Falling sterling and growing digital payments make not-so-strange bedfellows.
News that Worldpay has agreed, in principle, to a $9.9-billion deal to merge with Vantiv sets the stage for a cross-border deal that is truly cross border, crossing oceans and the Rubicon that is Brexit.
The question becomes: What’s next? Or rather: Who’s next?
In the payments realm there’s been a bit of focus on the Alipay for MoneyGram deal, with its regulatory oversight of a transaction that would be truly global in scope.
Regulatory concerns have hinged on whether there is, may be, or could be risk to U.S. citizens’ data or national security.
In the case of the Vantiv for Worldpay merger, it would appear that concerns of that magnitude do not surround the deal. Think of it as an extension of brand and payment types and technology, and to some minds it is a natural fit. The movement toward digital and mobile, cashless payments is an immutable one, and Worldpay, as you might know, provides payment processing for online and brick-and-mortar transactions in more than 140 countries. The company has some enviable market share in its home base of Britain, where it processes about 40 percent of all retail transactions, The New York Times reported Wednesday – and in total processes about 36 million transactions daily.
For Vantiv there is value in going beyond the United States, boosting footprint and gaining scale. There’s a slight ownership edge here, too, as Vantiv holders will boast a roughly 59 percent stake in the combined entity, which of course speaks to control over just where resources will be deployed, how and when.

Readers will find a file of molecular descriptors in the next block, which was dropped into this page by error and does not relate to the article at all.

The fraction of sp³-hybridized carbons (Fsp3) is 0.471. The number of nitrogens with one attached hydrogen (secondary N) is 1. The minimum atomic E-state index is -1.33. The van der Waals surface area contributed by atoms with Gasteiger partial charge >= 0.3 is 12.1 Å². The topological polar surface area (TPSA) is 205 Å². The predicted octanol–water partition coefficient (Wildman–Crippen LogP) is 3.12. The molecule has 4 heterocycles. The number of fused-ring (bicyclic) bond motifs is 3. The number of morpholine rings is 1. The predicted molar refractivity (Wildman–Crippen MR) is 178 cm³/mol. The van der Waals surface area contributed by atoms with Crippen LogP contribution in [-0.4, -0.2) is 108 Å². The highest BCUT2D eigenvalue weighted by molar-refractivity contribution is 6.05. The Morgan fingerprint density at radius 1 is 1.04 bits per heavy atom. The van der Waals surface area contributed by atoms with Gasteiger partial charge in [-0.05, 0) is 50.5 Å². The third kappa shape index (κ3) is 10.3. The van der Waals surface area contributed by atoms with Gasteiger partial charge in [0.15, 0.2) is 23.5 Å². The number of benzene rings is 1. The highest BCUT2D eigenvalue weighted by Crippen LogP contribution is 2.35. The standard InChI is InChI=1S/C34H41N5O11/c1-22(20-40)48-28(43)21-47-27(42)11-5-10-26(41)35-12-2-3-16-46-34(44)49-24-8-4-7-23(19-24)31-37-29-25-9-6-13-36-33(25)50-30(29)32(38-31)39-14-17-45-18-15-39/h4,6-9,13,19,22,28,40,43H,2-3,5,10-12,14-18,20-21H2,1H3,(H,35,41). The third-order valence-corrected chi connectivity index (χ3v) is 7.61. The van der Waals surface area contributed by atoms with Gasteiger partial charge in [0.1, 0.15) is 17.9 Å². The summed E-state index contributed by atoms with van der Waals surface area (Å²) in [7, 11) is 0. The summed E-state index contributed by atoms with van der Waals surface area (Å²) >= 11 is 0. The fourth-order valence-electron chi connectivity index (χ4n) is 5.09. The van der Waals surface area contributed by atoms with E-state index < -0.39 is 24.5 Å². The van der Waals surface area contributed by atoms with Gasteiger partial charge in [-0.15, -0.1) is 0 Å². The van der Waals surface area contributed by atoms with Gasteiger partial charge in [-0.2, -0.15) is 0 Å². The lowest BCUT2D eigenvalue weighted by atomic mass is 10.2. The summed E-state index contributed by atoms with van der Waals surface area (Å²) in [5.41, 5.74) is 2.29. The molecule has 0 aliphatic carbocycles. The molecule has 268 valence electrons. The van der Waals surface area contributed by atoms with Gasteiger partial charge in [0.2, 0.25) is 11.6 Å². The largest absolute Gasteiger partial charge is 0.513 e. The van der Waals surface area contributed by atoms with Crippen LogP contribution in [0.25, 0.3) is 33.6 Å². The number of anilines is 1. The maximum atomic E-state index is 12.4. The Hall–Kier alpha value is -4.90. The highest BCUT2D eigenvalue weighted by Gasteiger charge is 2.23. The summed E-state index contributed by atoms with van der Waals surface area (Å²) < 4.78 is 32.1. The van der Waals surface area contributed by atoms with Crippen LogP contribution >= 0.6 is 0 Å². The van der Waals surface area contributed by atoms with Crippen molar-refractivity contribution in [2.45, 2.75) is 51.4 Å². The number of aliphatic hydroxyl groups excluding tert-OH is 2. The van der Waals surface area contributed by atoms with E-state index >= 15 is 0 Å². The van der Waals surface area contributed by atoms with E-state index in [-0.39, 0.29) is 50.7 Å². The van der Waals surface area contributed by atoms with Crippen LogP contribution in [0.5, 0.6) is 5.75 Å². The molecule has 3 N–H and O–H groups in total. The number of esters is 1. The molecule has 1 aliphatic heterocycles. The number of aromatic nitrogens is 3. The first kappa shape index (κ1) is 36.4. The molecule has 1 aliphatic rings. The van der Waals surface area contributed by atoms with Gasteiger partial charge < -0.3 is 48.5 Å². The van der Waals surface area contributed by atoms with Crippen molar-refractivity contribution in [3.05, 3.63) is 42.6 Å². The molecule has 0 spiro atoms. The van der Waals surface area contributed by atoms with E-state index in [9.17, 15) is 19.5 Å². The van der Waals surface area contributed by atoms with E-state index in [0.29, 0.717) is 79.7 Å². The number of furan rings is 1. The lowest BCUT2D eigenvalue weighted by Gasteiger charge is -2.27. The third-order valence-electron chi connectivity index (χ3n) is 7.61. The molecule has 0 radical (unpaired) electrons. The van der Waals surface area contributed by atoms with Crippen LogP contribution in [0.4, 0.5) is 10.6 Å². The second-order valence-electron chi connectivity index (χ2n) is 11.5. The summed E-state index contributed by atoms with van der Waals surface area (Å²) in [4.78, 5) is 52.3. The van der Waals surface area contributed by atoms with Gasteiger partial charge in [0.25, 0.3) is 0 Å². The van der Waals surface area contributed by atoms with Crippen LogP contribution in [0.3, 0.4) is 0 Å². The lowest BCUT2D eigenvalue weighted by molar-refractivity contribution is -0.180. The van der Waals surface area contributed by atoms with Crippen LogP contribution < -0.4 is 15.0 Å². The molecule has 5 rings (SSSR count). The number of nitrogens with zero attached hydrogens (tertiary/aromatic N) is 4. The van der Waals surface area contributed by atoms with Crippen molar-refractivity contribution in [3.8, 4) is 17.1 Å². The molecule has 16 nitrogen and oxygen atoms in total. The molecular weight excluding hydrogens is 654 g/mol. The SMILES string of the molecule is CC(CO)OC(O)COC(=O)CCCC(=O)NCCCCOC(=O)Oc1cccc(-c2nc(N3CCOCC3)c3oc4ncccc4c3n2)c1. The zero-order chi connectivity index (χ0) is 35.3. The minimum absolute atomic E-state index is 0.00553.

Might there be a silver lining to the sterling silver’s … drop? Well, consider the fact that if nothing else, Brexit is refocusing U.S. attention on Europe, with the desire to gain a post, or perhaps outpost, in payments processing in the region. In a brief mention in The Times, a slew of companies, such as Square and Stripe and Adyen have been eyeing expansion in payments processing.
Mull that trio, and one sticks out as a possible takeout candidate, at least in an echo of Wednesday’s action. Adyen operates in the Netherlands, which means that it has roots in the region. It is a privately held payments business that is (gulp, gasp) profitable and grew revenue at 99 percent annually, as measured in total 2016 gross sales at $727 million (net of transaction costs that tally was up 65 percent), as noted this year by Recode, profits nearly doubled to $87 million.
And as reported in this space, payments volumes were up 80 percent year over year. The same currency tailwinds that have been in place for, and possibly helped spur, the Wednesday Vantiv deal are not in place for a U.S. company interested in Adyen. The euro, after all, has been strengthening against the dollar.
But strategically, Adyen has as a main selling point the ability to handle transactions across several regions, and handle payments in volume across 100 currencies. Consider too, that the company said last month that it had obtained a banking license, a pan-European one, that allows the firm to process merchant payments with speed, bypassing bank settlements. The $2.3-billion valuation sported a few years ago may or may not be a yardstick by which to measure where a potential acquirer may find a price tag palatable … but then again, for a U.S. firm, Europe may be among the more desired payments frontiers. After all, data released this week shows that, via the European eCommerce Report 2017, eCommerce activity was up 15 percent in the region in 2016, to $602 billion USD, or 30 percent of the global eCommerce market. The forecast for this year calls for 14 percent growth. The dominant countries here are the U.K., Germany and France, where, perhaps for U.S. payments firms a roadmap may be taking shape.